Whether in the vibrant pubs, restaurants, bakeries and cafes in the Mar Mikhael neighborhood to the quiet, hidden-away spots serving authentic Lebanese fare, Beirut residents and visitors have lots to choose from.
While the hospitality industry has been hard hit by inflation and the lingering effects of the COVID-19 pandemic, there are lots of great options when it comes to dining out.
Here’s a look at the 5 best restaurants for diners of all types in Beirut.
With locations throughout the Mideast and, most recently, London, Em Sherif delivers authentic Lebanese fare. The Beirut location is nestled in the heart of Ashrafieh, Monot, and features first-class dining in a setting intended to evoke a luxurious Middle Eastern mansion.
Traditional taarab music, Ottoman mirrors and waterfalls add to the old-school ambiance. While there is a menu, the restaurant is renowned for its small plates, with a massive succession of 30 meze dishes. The cuisine features traditional fare, from tabbouleh to fattoush. The wine selection features native varietals and a wide variety of Italian and French offerings.
Chef Mireille Hayek, who has no formal training, oversees the Em Sherif restaurant group. She opened the first Beirut restaurant in 2011. The restaurant features spaces for private events and a terrace for those wanting to partake in shisha.
Bedivire Eatery and Tavern
Located on Jean d’Arc Street in Beirut’s Hamra district, Bedivire Eatery and Tavern opened in August 2012 and features creative cocktails and delectable cuisine. It’s proven to be popular with locals and visitors alike.
The medieval motif delights patrons, who are likely to enjoy a host of drink options, known as “potions.” Samples include the “King Arthur (Irish whiskey, honey, lime and grapefruit) and the “Pendragon” (bourbon, Southern Comfort, apricot brandy, banana and strawberry).
The menu features traditional American and Italian fare, with a smattering of local cuisine. Entrees include burgers, pizzas, pasta dishes and sandwiches. The restaurant offers breakfast, lunch and dinner.
Babel Bay’s location in Zeltounay Bay puts it in the middle of the popular destination replete with a marina, restaurants and shops. Opened in 2012, Babel Bay’s exquisite interior replicates the city’s shoreline and lays atop 7 sandstones, recognizing the city’s history.
The restaurant is known for being among the best for seafood in the city. The fresh fish display varies from day to day, featuring bass, mackerel, crab, shrimp and grouper among many others.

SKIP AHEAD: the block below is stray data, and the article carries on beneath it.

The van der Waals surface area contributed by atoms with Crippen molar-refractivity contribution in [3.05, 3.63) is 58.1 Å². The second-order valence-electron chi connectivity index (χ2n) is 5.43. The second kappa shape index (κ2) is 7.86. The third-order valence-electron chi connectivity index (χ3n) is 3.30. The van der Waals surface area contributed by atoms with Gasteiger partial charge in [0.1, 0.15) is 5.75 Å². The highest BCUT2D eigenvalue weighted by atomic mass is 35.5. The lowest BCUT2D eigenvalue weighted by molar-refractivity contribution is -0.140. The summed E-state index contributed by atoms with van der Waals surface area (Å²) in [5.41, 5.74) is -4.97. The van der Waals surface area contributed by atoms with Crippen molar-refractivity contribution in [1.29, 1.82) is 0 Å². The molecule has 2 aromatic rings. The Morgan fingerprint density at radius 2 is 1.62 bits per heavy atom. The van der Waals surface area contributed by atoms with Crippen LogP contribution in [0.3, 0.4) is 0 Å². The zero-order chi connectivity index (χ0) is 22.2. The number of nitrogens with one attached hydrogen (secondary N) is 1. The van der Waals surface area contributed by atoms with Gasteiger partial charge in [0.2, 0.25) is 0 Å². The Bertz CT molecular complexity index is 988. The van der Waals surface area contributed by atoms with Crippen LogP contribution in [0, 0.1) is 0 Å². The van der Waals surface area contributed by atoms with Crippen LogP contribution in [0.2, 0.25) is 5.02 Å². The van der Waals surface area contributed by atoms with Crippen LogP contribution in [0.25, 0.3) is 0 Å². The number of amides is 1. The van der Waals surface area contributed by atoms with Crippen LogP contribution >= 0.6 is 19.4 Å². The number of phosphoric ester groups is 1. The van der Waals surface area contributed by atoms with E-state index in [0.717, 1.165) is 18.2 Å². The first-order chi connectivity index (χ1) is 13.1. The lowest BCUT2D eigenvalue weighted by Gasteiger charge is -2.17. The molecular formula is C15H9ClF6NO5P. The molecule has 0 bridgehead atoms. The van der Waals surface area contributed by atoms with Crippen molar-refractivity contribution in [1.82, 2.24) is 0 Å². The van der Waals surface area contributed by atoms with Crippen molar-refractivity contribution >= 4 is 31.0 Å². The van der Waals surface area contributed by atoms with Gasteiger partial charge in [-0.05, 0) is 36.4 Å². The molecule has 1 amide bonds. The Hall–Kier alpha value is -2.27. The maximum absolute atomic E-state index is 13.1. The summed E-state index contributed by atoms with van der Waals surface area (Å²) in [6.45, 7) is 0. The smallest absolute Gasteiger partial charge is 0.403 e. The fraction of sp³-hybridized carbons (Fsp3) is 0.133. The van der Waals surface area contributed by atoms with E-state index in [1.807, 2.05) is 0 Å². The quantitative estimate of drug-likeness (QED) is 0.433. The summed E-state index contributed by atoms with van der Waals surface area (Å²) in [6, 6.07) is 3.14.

The hot mezza options include ample seafood choices, including octopus, shrimp and calamari prepared a la Provençale; and lobster, squid and seafood rolls. There’s also a broad selection of raw-fish dishes, included marinated salmon, mackerel and tuna and seasonal selections such as sea bream.
“Mayrig” means mother in Armenian and the Mayrig restaurant features Armenian recipes lovingly passed down from mother to daughter. Located in the city’s Gemayzeh quarter, Mayrig creates a homey feel, a place that is unrivaled for its Armenian hospitality, with servers and managers deeply attentive to their patrons.
The menu features items not seen at other restaurants in the city, with authentic Armenian dishes that include spinach, cheese or crispy beef dumplings, marinated veal or minced beef kebabs, and adventurous options like havgitov basterma, which features Armenian bread, thin cured beef and quail eggs.
Looking for Thai food in Beirut? Look no further than Jai. This spot gets rave reviews and features all the classic Thai cuisine. Rolls, dumplings and samosas can kickstart your dining experience.
There are curries galore, dhal makhana, pad thai and butter chicken as main dishes. You can also choose from banh mi, tandoori chicken or grilled coriander shrimp among the many sandwich options, or pho as one of several soups available.
Beirut has a vibrant culinary scene, giving you great options no matter what you’re craving.